(Kathleen E.B. Manley TA 135) the use of folkore'as product (e.g. a traditional house described; often to provide verisimilitude) , situation (context; e.g. storytelling or building of a traditional house included), medium (the language or style used)

fairy-tale elements'fragments reconstructed,

the garden, the wolf, the grandmother, the Little Red Riding Hood. "In the novel she explores the relationship of character traits to flowers to the subtext of sensuality she sees in the original tale" (TA 137, Cf Sharon Wilson for discussion of the connection between flowers and sensuality.)

garden images: 23; 31; Serena's garden 196; baskets carrying strawberries 240; the last walk 368

other images of sensuality and desire: 3 the gym and dance

Offred like a child 29; 32;

children's language-- dolls 43; the red of the smile = the red of tulips 44; child 178; candy 180; Commander "indulging a child's wish for bubble gum" 203

eggs'with life inside, incubated by women140-141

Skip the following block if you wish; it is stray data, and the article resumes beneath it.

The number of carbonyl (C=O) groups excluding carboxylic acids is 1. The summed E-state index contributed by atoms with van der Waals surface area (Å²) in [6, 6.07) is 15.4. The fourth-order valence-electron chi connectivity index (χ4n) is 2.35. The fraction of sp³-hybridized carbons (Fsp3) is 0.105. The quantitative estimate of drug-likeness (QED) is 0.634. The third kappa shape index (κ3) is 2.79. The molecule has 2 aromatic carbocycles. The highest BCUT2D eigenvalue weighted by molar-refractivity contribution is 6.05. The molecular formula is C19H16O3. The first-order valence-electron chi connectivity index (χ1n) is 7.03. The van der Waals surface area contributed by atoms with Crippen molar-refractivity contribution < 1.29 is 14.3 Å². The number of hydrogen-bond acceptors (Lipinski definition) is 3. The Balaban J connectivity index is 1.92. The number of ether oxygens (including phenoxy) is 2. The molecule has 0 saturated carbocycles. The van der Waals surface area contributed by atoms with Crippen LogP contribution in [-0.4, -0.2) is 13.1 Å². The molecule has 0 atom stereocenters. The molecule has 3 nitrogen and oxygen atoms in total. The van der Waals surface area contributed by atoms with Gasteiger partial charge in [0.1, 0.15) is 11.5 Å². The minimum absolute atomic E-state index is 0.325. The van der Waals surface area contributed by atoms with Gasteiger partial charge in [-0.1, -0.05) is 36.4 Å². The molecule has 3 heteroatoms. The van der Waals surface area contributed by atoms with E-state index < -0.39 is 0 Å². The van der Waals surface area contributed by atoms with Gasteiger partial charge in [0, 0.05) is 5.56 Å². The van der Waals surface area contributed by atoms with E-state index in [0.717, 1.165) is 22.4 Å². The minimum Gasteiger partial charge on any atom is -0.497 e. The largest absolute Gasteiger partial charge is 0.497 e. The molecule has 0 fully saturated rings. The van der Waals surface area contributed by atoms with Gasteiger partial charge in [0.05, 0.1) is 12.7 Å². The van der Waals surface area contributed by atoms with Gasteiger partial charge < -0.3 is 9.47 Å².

3. novel and film:

  • film as the "metaphoric art" (Stuart McDougal, qut in TA 111)
  • five concepts differentiate the novel from the film adaptation: sexualization, plot smoothing, simplification, thrill seeking, and resolution (TA 111)
  • Differences: the novel: More thinking, remembering, narrating creativity and feeling on the narrator's part.

  • e.g. after the 1st ceremony

    the film --
    Memory¡Xescape scene, quiet
    The woman as still an object of gaze.  e.g. after the 1st ceremony.
    The ending: killed the commander, rescued by Nick--no ambiguity.

    Stein,Karen F.  Margaret Atwood revisited.  New York : Twayne Publishers, c1999.
    Wilson, Sharon Rose, Thomas B. Friedman; Shannon. Hengen.  Approaches to teaching Atwood's The handmaid's tale and other works.  New York : Modern Language Association of America, 1996.